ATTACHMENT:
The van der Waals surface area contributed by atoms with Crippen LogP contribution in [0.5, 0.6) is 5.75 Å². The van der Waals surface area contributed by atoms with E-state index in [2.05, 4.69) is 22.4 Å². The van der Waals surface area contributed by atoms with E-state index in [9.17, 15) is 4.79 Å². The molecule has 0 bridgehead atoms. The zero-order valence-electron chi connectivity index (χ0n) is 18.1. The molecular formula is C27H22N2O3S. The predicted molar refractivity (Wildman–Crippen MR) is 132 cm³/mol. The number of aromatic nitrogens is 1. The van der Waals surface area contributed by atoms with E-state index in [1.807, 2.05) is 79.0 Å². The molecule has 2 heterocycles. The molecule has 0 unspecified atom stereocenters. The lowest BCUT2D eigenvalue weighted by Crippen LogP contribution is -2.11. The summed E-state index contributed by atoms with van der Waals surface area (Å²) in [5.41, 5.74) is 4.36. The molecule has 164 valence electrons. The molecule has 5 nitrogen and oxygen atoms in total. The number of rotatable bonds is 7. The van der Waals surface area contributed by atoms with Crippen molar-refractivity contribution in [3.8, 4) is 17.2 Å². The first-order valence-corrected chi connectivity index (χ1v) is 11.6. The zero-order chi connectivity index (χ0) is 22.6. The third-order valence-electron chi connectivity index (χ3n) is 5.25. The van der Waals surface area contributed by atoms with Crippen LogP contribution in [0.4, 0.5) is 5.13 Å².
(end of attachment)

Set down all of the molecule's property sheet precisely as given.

The van der Waals surface area contributed by atoms with Crippen LogP contribution in [0.5, 0.6) is 5.75 Å². The van der Waals surface area contributed by atoms with E-state index in [2.05, 4.69) is 22.4 Å². The van der Waals surface area contributed by atoms with E-state index in [9.17, 15) is 4.79 Å². The molecule has 0 bridgehead atoms. The zero-order valence-electron chi connectivity index (χ0n) is 18.1. The molecular formula is C27H22N2O3S. The predicted molar refractivity (Wildman–Crippen MR) is 132 cm³/mol. The number of aromatic nitrogens is 1. The van der Waals surface area contributed by atoms with E-state index in [1.807, 2.05) is 79.0 Å². The molecule has 2 heterocycles. The molecule has 0 unspecified atom stereocenters. The lowest BCUT2D eigenvalue weighted by Crippen LogP contribution is -2.11. The summed E-state index contributed by atoms with van der Waals surface area (Å²) in [5.41, 5.74) is 4.36. The molecule has 164 valence electrons. The molecule has 5 nitrogen and oxygen atoms in total. The number of rotatable bonds is 7. The van der Waals surface area contributed by atoms with Crippen molar-refractivity contribution in [3.8, 4) is 17.2 Å². The first-order valence-corrected chi connectivity index (χ1v) is 11.6. The zero-order chi connectivity index (χ0) is 22.6. The third-order valence-electron chi connectivity index (χ3n) is 5.25. The van der Waals surface area contributed by atoms with Crippen LogP contribution in [0.4, 0.5) is 5.13 Å².